Idaho Bankers’ Advocacy in Washington D.C., A Comprehensive Agenda

Last week, Idaho’s bankers converged on Washington D.C., representing the state’s diverse financial interests. This delegation included bankers Jeff Huhn, Cheryl Sorensen, and Carlan McDaniel as well as IBA’s Trent Wright, and Jeni Hall, and Idaho Department of Finance Director Patti Perkins. In addition, the Idaho group comprised delegates from Umpqua Bank, U.S. Bank, Washington Trust Bank, Heritage Bank, Bank of America, and Bank of Eastern Oregon. The purpose was clear: to engage in meaningful dialogues with our Congressional Delegation and Federal Regulators, casting light on pressing legislative  and regulatory issues.

A key focal point was the “Promoting Fair Lending to Small Businesses Act” that seeks uniform oversight across all lenders, guaranteeing equitable lending terms for small enterprises. Further, there were deliberations to streamline data collection methodologies championed by the CFPB under rule 1071. Credit unions, with their distinct tax advantages, were also under the lens. Lawmakers are keenly assessing their contributions, especially in juxtaposition to community banks, to low-to-moderate-income communities. Global discussions on Central Bank Digital Currencies (CBDCs) haven’t gone unnoticed, and Idaho bankers expressed apprehensions about the potential federal competition they might pose against traditional banking mechanisms. Another pivotal discussion was on interchange fees. Idaho bankers staunchly opposed price controls on these fees, emphasizing that such measures, instead of benefiting consumers, end up disproportionately favoring a handful of large merchants while sidelining small businesses. Additionally, underscoring the heartbeat of rural America, the delegation pushed for initiatives to reduce credit costs for rural stakeholders, including farmers, ranchers, and homeowners.

This recent expedition to the nation’s capital underscores the dedication and forward-thinking approach of Idaho’s bankers. By advocating for these issues at the national level, Idaho bankers are ensuring that the unique challenges and opportunities of Idaho’s financial landscape are recognized and addressed. Idaho bankers’ endeavors in Washington D.C. are a testament to their commitment to shaping a more inclusive and progressive financial environment for all stakeholders, both in Idaho and across the nation.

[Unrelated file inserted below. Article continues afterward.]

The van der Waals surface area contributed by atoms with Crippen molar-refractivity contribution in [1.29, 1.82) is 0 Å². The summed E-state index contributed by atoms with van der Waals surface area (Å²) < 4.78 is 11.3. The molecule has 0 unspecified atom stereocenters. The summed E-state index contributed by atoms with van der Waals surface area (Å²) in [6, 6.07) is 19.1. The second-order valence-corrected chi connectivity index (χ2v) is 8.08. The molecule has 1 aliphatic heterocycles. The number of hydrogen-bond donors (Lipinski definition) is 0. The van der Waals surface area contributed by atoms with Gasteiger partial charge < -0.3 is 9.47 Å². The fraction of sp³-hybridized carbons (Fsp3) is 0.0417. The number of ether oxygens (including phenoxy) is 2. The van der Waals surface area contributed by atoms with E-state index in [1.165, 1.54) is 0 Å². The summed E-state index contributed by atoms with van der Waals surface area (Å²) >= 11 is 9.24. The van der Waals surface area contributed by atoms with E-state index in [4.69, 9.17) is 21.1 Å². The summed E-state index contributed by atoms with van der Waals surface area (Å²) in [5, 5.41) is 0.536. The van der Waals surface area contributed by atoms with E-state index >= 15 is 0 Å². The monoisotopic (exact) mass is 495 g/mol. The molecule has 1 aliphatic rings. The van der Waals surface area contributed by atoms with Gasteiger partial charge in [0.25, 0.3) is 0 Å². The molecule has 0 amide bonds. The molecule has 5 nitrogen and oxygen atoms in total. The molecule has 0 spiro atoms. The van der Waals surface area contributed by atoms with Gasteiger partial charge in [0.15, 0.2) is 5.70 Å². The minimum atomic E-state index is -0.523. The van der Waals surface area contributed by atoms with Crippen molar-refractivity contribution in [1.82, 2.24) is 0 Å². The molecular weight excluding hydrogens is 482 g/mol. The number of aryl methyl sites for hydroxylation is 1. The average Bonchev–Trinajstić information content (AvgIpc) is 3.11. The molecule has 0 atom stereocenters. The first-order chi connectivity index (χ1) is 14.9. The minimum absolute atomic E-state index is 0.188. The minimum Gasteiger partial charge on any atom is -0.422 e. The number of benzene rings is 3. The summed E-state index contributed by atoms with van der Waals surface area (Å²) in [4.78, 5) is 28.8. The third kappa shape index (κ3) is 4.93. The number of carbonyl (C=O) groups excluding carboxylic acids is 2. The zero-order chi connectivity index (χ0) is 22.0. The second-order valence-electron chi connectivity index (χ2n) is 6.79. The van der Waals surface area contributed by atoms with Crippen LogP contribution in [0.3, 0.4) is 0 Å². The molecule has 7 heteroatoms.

State Associations Call for Continued Bipartisan Work on Reg Reform


Fifty-one state bankers associations yesterday wrote to members of the Senate Banking Committee encouraging lawmakers to continue pursuing the goal of bipartisan regulatory reform. The associations called on the committee to include in its overall proposal for regulatory reform several bills that are part of ABA’s Blueprint for Growth, including those that would allow regulators to tailor actions based on banks’ business models and risk profile, revise capital and liquidity requirements and allow mortgage loans held in portfolios to be considered “qualified mortgages.”

In addition, the associations noted that several other legislative proposals for regulatory reform have support on both sides of the aisle, such as a bill to recalibrate the systemic risk designation process and a bill to allow banks to hold municipal bonds and accept municipal deposits. They also called for legislative action on stress testing and the Volcker Rule, both of which were highlighted in the recent Treasury Department report on regulatory reform.

“The cumulative weight of thousands of pages of new regulations and guidance has overwhelmed many of America’s financial institutions, resulting in the loss of 2,800 banks — most of them community banks — in the last decade,” the associations wrote. “It is of the utmost importance that our remaining member banks are able to provide products and services to consumers that are affordable and help grow communities.”

Read the letter.